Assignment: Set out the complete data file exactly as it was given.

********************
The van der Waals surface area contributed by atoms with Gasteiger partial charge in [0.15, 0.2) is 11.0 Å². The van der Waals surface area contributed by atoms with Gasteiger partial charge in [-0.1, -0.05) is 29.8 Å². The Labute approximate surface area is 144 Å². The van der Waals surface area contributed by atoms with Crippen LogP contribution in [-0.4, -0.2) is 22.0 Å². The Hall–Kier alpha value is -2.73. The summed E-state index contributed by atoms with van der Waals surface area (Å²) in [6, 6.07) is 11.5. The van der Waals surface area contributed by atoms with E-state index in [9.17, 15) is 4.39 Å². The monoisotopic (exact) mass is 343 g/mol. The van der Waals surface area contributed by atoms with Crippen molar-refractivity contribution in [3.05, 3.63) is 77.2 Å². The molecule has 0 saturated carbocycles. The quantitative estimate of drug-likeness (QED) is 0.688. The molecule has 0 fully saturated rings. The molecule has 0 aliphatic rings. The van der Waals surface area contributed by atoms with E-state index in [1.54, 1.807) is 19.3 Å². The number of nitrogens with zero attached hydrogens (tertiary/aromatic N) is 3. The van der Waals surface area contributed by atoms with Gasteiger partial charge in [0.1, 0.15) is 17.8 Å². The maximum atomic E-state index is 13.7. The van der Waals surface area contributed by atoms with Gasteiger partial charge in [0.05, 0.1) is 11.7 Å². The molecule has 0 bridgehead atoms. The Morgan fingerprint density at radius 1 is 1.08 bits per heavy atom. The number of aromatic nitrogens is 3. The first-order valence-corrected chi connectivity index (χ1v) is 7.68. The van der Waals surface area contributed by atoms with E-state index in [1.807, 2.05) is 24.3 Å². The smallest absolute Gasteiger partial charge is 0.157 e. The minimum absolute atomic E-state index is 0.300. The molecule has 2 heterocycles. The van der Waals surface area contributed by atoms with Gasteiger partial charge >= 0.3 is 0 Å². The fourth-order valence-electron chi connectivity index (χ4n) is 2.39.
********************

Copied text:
The van der Waals surface area contributed by atoms with Gasteiger partial charge in [0.15, 0.2) is 11.0 Å². The van der Waals surface area contributed by atoms with Gasteiger partial charge in [-0.1, -0.05) is 29.8 Å². The Labute approximate surface area is 144 Å². The van der Waals surface area contributed by atoms with Crippen LogP contribution in [-0.4, -0.2) is 22.0 Å². The Hall–Kier alpha value is -2.73. The summed E-state index contributed by atoms with van der Waals surface area (Å²) in [6, 6.07) is 11.5. The van der Waals surface area contributed by atoms with E-state index in [9.17, 15) is 4.39 Å². The monoisotopic (exact) mass is 343 g/mol. The van der Waals surface area contributed by atoms with Crippen molar-refractivity contribution in [3.05, 3.63) is 77.2 Å². The molecule has 0 saturated carbocycles. The quantitative estimate of drug-likeness (QED) is 0.688. The molecule has 0 fully saturated rings. The molecule has 0 aliphatic rings. The van der Waals surface area contributed by atoms with E-state index in [1.54, 1.807) is 19.3 Å². The number of nitrogens with zero attached hydrogens (tertiary/aromatic N) is 3. The van der Waals surface area contributed by atoms with Gasteiger partial charge in [0.1, 0.15) is 17.8 Å². The maximum atomic E-state index is 13.7. The van der Waals surface area contributed by atoms with Gasteiger partial charge in [0.05, 0.1) is 11.7 Å². The molecule has 0 bridgehead atoms. The Morgan fingerprint density at radius 1 is 1.08 bits per heavy atom. The number of aromatic nitrogens is 3. The first-order valence-corrected chi connectivity index (χ1v) is 7.68. The van der Waals surface area contributed by atoms with E-state index in [1.807, 2.05) is 24.3 Å². The smallest absolute Gasteiger partial charge is 0.157 e. The minimum absolute atomic E-state index is 0.300. The molecule has 2 heterocycles. The van der Waals surface area contributed by atoms with Gasteiger partial charge >= 0.3 is 0 Å². The fourth-order valence-electron chi connectivity index (χ4n) is 2.39.